OSLI Retina

December 2016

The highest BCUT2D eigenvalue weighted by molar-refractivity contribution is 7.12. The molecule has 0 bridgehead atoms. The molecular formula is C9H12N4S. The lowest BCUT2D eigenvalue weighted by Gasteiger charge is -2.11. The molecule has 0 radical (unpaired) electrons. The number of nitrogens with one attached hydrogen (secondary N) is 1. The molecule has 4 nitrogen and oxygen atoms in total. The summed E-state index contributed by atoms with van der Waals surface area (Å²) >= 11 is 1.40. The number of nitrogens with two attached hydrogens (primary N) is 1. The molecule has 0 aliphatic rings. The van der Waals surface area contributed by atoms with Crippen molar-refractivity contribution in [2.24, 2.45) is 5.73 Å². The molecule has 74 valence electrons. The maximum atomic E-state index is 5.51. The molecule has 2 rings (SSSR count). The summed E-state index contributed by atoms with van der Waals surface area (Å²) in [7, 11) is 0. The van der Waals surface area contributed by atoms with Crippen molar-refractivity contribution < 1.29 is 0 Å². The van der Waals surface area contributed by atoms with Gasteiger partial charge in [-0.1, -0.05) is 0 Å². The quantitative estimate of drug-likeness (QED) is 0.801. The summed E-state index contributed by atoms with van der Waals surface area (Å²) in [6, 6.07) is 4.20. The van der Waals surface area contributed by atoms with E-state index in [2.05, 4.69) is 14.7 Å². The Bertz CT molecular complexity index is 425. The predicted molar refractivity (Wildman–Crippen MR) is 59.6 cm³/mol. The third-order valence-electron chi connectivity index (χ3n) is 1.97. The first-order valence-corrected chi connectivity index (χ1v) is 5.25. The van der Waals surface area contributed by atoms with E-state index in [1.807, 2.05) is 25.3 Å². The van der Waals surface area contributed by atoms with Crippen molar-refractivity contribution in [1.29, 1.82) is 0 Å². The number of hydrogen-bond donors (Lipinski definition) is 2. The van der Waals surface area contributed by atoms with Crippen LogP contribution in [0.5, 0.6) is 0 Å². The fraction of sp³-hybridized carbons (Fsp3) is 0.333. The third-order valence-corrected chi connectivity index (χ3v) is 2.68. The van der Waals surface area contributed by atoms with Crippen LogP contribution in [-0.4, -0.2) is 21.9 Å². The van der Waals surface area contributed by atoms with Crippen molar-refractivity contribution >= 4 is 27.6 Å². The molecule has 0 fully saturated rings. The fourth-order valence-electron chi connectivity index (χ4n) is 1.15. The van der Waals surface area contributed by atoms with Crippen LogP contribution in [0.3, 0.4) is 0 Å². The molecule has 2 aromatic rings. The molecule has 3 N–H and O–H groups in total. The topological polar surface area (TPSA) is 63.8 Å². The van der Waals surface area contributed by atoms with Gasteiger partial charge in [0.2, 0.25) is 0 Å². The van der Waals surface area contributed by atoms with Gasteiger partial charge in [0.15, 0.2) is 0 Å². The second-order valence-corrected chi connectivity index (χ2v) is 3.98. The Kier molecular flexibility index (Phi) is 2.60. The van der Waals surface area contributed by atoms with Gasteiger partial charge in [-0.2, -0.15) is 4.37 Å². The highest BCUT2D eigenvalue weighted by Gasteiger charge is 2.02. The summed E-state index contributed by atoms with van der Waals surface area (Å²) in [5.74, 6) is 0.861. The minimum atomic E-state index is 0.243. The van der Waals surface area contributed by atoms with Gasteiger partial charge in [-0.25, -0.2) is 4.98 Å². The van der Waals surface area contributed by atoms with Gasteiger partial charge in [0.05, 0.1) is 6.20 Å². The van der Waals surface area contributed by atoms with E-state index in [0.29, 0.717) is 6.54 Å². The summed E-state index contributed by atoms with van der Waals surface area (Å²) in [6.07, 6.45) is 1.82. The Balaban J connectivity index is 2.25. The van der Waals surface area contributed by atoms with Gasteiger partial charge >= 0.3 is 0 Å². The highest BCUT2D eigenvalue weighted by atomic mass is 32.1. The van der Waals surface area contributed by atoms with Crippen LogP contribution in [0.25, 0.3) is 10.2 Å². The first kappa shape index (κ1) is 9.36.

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1138 Ophthalmic Surgery, Lasers & Imaging Retina | Healio.com/OSLIRetina Optical Coherence Tomography Angiography in a Normal Iris Davide Allegrini, MD; Giovanni Montesano, MD; Alfredo Pece, MD BACKGROUND AND OBJECTIVE: Optical coherence tomography angiography (OCTA) is a new imag- ing technique for examining the macular region in many retinal diseases. The aim of this study was to assess the applicability of OCTA to detect iris vascularization. PATIENTS AND METHODS: The irises of 28 eyes of 14 patients were examined with AngioVue OCT (Optovue, Fremont, CA). The usual technique was modified using the AngioRetina mode, but with the anterior segment optical adaptor lens, and with- out autofocus, while making manual adjustments. OCTA scans were captured in both eyes, always by the same operator. The images were acquired in 3 × 3 and 6 × 6 volume cubes. Raw data were then exported and split using an external tool provided by Optovue to obtain three-dimensional (3-D) iris reconstruction. RESULTS: In all eyes, OCTA showed the arterial sys- tem more superficially and the venous system more deeply in 3-D reconstruction. CONCLUSION: This is the first report of a study of the vascularization and 3-D reconstruction of the normal iris with OCTA. The method detects iris vascular network and indirectly provides informa- tion on the retinal circulation in situations where this is not visible without injecting sodium fluores- cein. [Ophthalmic Surg Lasers Imaging Retina. 2016;47:1138-1142.] INTRODUCTION The first studies on the iris microcirculation were reported in 1968 by Jensen and Lundbaek. 1 They used the principles of retinal fluorescein an- giography (FA) to investigate the irises of diabetic patients. Compared to biomicroscopy, this proce- dure gave an objective assessment of the morphol- ogy and the vascular dynamics of anterior segment vessels. However, FA is time-consuming, invasive, and can, very occasionally, give serious adverse re- actions. 2 During the last few years, optical coherence tomography (OCT) has been largely accepted as a noninvasive instrument for the study of retinal dis- eases and the recent development of OCT angiog- raphy (OCTA) allows visualization of the capillary retinal layers and the construction of microvascular flow maps. 3 This procedure does not need injection of sodium fluorescein dye. OCTA has already been used to study the cornea and conjunctiva, 4 but it has never been used to study the iris. This paper provides the first description of the normal iris vas- culature and three-dimensional (3-D) reconstruc- tion examined with OCTA. PATIENTS AND METHODS This observational study was conducted at Retina 3000 Foundation, Milan, Italy, from September 1, 2015, to January 31, 2016. It satisfied all the requirements of the Declaration of Helsinki and Italian national laws for the protection of personal data; study participants gave signed informed consent. The local ethics committee ruled that no formal ethics approval was required in this particular case. From the Department of Ophthalmology, Melegnano Hospital, Milan, Italy (DA, AP); and the Eye Clinic, San Paolo Hospital, University of Milan, Milan, Italy (GM). Originally submitted May 28, 2016. Revision received September 3, 2016. Accepted for publication September 16, 2016. The authors report no relevant financial disclosures. Address correspondence to Davide Allegrini, MD, Department of Ophthalmology, Melegnano Hospital, Via Pandina 1, 20077 Vizzolo Predabissi, Milan, Italy; email: davideallegrini@yahoo.it. doi: 10.3928/23258160-20161130-08 ■ T E C H N I Q U E ■

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